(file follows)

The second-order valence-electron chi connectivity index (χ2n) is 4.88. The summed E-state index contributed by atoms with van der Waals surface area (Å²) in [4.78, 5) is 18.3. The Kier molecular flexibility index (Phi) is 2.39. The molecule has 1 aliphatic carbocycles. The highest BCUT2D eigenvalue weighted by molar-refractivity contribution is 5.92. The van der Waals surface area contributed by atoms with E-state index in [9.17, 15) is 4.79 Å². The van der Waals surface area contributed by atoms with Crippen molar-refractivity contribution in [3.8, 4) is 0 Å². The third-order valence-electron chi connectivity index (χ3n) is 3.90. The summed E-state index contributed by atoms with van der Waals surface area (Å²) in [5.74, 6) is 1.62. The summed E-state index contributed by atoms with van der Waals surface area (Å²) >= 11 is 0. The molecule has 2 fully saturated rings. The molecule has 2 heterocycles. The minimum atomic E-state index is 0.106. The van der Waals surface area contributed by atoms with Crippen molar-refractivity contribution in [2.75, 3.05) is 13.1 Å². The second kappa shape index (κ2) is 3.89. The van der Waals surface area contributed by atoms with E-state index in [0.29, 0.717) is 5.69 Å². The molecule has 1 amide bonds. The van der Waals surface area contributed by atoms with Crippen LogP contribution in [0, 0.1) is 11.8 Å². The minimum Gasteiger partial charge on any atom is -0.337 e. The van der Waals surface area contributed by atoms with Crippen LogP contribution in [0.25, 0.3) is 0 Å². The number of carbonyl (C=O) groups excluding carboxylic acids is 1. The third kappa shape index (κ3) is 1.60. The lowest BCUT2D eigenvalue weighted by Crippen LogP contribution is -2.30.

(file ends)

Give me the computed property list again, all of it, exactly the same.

The second-order valence-electron chi connectivity index (χ2n) is 4.88. The summed E-state index contributed by atoms with van der Waals surface area (Å²) in [4.78, 5) is 18.3. The Kier molecular flexibility index (Phi) is 2.39. The molecule has 1 aliphatic carbocycles. The highest BCUT2D eigenvalue weighted by molar-refractivity contribution is 5.92. The van der Waals surface area contributed by atoms with E-state index in [9.17, 15) is 4.79 Å². The van der Waals surface area contributed by atoms with Crippen molar-refractivity contribution in [3.8, 4) is 0 Å². The third-order valence-electron chi connectivity index (χ3n) is 3.90. The summed E-state index contributed by atoms with van der Waals surface area (Å²) in [5.74, 6) is 1.62. The summed E-state index contributed by atoms with van der Waals surface area (Å²) >= 11 is 0. The molecule has 2 fully saturated rings. The molecule has 2 heterocycles. The minimum atomic E-state index is 0.106. The van der Waals surface area contributed by atoms with Crippen molar-refractivity contribution in [2.75, 3.05) is 13.1 Å². The second kappa shape index (κ2) is 3.89. The van der Waals surface area contributed by atoms with E-state index in [0.29, 0.717) is 5.69 Å². The molecule has 1 amide bonds. The van der Waals surface area contributed by atoms with Crippen LogP contribution in [0, 0.1) is 11.8 Å². The minimum Gasteiger partial charge on any atom is -0.337 e. The van der Waals surface area contributed by atoms with Crippen LogP contribution in [0.25, 0.3) is 0 Å². The number of carbonyl (C=O) groups excluding carboxylic acids is 1. The third kappa shape index (κ3) is 1.60. The lowest BCUT2D eigenvalue weighted by Crippen LogP contribution is -2.30.